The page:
One week ago, I had the privilege of participating in the First International Congress for Child Protection Organizations in Jewish Communities held at the Haruv Institute at Hebrew University in Jerusalem and sponsored by Haruv and David Morris’s Magen organization. Participants at the Conference came from all walks of life and from all over the world. I was a last minute addition to the conference because of my schedule and while I could only take one day to participate I was both honored and humbled at being selected as the keynote, kickoff speaker whose job was to set the tone by speaking about “What Makes Abuse in the Jewish Community Jewish?”
As I spoke, I noted the interest of the participants as I presented some of the research findings that I and many of my academic and clinical colleagues see as given. Current data strongly suggests that most abusers have true psychopathic tendencies, tend to know their victims and know how to blame the victims and try to exonerate themselves. The current data also supports the fact that virtually all reports of abuse by children are accurate and should be properly investigated. On occasion, those reports are suspect but usually only when the child is stuck in a domestic situation, such as the divorce of his or her parents. In those cases, there may be reason to believe that the child was tricked or groomed into siding with one parent against the other.
It was also noted that some victims are afraid to report their abuse for fear that they themselves will be labeled as being abusers or are in fact pedophiles. Research indicates that while virtually all abusers are themselves victims of abuse only about twenty percent of victims become abusers. The overwhelming numbers of victims do not themselves, become abusers. Moreover, the available data indicates that about one in four women and about one in five men are abused before the age of 18. These large percentages argue for the need to contain the known child abusers who may abuse as many as 50 or more children before being prosecuted.
We spoke a bit about how information, data, and basic research was sorely lacking in Jewish communities on the topic of abuse because of a combination of religious and cultural barriers that insulate the community. Most importantly, we also spoke about the fact that information that is being presented to front line professionals is often altered, watered down, or even withheld because of mistaken notions of what certain communities see as their own unique cultural needs. I took a hard line on this with the reasoning that universality of protocols is essential. Just as dosing for vaccines is fixed via protocol, vaccinating children so that they may protect themselves should be consistent and affixed via protocol. While it is true that there are some people who do not believe in vaccinating their children, in the end, they and their communities are the ones who suffer the most. I also pointed out that protecting children requires not simply educating them but containing known molesters and seeing that they get the right types of interventions.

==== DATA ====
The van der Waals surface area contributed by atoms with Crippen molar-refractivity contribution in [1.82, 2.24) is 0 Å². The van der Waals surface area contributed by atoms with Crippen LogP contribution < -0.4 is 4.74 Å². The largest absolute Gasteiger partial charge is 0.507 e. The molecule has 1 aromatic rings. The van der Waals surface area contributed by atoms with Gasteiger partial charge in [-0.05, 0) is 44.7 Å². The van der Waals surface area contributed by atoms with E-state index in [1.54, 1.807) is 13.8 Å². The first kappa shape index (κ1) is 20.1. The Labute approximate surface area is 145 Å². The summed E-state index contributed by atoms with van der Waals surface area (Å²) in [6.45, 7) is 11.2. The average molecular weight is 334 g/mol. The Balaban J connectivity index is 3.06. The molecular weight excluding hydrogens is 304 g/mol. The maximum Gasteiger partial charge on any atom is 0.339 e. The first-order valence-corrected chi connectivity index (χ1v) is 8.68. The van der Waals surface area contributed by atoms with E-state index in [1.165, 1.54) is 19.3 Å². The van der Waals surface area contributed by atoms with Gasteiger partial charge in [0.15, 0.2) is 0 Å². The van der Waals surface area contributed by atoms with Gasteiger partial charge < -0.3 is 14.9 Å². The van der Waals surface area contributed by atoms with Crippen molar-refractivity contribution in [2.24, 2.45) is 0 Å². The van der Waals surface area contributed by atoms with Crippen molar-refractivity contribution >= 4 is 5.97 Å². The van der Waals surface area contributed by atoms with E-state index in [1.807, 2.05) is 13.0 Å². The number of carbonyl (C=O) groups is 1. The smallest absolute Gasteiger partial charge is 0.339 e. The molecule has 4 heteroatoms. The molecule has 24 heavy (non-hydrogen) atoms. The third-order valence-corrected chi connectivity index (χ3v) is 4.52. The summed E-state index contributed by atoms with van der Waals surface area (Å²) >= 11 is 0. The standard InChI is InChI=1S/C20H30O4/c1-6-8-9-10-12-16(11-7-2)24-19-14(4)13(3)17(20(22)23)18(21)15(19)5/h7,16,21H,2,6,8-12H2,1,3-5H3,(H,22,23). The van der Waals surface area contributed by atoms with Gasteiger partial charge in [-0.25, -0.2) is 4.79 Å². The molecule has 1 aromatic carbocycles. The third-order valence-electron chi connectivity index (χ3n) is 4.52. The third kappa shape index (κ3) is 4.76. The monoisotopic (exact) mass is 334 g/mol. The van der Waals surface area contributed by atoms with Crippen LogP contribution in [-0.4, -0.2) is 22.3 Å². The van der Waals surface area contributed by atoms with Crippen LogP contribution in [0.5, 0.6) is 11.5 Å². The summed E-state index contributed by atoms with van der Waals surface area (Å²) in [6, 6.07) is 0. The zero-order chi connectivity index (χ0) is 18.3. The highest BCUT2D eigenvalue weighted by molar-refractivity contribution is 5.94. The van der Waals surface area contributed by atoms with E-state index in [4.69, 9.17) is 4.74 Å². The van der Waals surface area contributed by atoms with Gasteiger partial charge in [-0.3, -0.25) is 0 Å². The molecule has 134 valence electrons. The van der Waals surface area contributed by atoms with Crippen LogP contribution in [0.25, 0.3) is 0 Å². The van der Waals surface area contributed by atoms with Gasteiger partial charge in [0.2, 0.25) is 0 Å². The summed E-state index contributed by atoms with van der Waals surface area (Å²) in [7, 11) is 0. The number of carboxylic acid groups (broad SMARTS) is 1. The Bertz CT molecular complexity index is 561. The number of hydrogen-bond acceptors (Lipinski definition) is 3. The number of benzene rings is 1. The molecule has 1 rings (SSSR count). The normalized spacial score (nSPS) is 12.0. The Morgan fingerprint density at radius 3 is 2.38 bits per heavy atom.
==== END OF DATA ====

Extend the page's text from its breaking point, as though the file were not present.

I was not amazed by some of the responses I received, particularly from certain members of the group at the Conference who operate within their own guidelines. Some work within organizations that view their mandate as governed by the needs of the organization over the people they service. Some openly support the notion that they must first clear all cases through a rabbi before reporting. Some believe it best never to report child abusers but privately treat them psychologically and medically. Still most of these individuals have already contacted me privately to speak about the idea of a universal system to find and report child abusers and developing a worldwide network so that abusers can no longer travel from one community to another, from one country to another.
It was a heady day at that meeting where ideas, emotions, and data were exchanged in an environment that was mostly respectful and nurturing. My own positions were buoyed when I presented a more clinical program to front line mental health workers a bit later in the week. Discussing cases and how to deal with the fallout, both clinical and communal, are topics on the minds of those who operate in the community and are charged with caring for their clientele. There is much work to do but I am encouraged that there are people who want to do that work.